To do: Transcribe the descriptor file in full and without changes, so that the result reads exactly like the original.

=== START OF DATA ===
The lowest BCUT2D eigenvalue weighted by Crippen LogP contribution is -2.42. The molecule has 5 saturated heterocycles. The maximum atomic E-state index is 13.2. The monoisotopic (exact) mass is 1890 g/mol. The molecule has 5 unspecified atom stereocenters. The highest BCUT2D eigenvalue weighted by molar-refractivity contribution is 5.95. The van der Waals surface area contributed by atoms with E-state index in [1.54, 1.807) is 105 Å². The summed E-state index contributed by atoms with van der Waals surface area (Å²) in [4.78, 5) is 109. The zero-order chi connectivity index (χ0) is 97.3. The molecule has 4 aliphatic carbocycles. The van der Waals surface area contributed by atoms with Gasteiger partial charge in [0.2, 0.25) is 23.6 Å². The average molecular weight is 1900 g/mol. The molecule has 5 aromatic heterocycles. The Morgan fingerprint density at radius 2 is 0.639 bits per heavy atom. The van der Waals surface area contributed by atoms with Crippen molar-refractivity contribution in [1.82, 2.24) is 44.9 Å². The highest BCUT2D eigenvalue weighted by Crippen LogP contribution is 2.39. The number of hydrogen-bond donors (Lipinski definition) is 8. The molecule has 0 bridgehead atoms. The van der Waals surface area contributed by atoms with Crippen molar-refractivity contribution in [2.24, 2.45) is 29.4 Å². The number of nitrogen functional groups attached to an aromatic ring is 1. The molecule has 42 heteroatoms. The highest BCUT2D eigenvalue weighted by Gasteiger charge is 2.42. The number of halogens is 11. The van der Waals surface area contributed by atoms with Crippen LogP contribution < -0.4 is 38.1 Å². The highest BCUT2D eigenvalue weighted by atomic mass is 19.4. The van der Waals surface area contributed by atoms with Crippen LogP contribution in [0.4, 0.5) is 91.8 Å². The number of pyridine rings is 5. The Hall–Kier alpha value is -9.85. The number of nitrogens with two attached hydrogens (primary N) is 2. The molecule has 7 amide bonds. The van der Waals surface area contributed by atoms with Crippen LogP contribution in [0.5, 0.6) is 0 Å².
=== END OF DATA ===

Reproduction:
The lowest BCUT2D eigenvalue weighted by Crippen LogP contribution is -2.42. The molecule has 5 saturated heterocycles. The maximum atomic E-state index is 13.2. The monoisotopic (exact) mass is 1890 g/mol. The molecule has 5 unspecified atom stereocenters. The highest BCUT2D eigenvalue weighted by molar-refractivity contribution is 5.95. The van der Waals surface area contributed by atoms with E-state index in [1.54, 1.807) is 105 Å². The summed E-state index contributed by atoms with van der Waals surface area (Å²) in [4.78, 5) is 109. The zero-order chi connectivity index (χ0) is 97.3. The molecule has 4 aliphatic carbocycles. The van der Waals surface area contributed by atoms with Gasteiger partial charge in [0.2, 0.25) is 23.6 Å². The average molecular weight is 1900 g/mol. The molecule has 5 aromatic heterocycles. The Morgan fingerprint density at radius 2 is 0.639 bits per heavy atom. The van der Waals surface area contributed by atoms with Crippen molar-refractivity contribution in [1.82, 2.24) is 44.9 Å². The highest BCUT2D eigenvalue weighted by Crippen LogP contribution is 2.39. The number of hydrogen-bond donors (Lipinski definition) is 8. The molecule has 0 bridgehead atoms. The van der Waals surface area contributed by atoms with Crippen molar-refractivity contribution in [2.24, 2.45) is 29.4 Å². The number of nitrogen functional groups attached to an aromatic ring is 1. The molecule has 42 heteroatoms. The highest BCUT2D eigenvalue weighted by Gasteiger charge is 2.42. The number of halogens is 11. The van der Waals surface area contributed by atoms with Crippen LogP contribution < -0.4 is 38.1 Å². The highest BCUT2D eigenvalue weighted by atomic mass is 19.4. The van der Waals surface area contributed by atoms with Crippen LogP contribution in [0.4, 0.5) is 91.8 Å². The number of pyridine rings is 5. The Hall–Kier alpha value is -9.85. The number of nitrogens with two attached hydrogens (primary N) is 2. The molecule has 7 amide bonds. The van der Waals surface area contributed by atoms with Crippen LogP contribution in [0.5, 0.6) is 0 Å².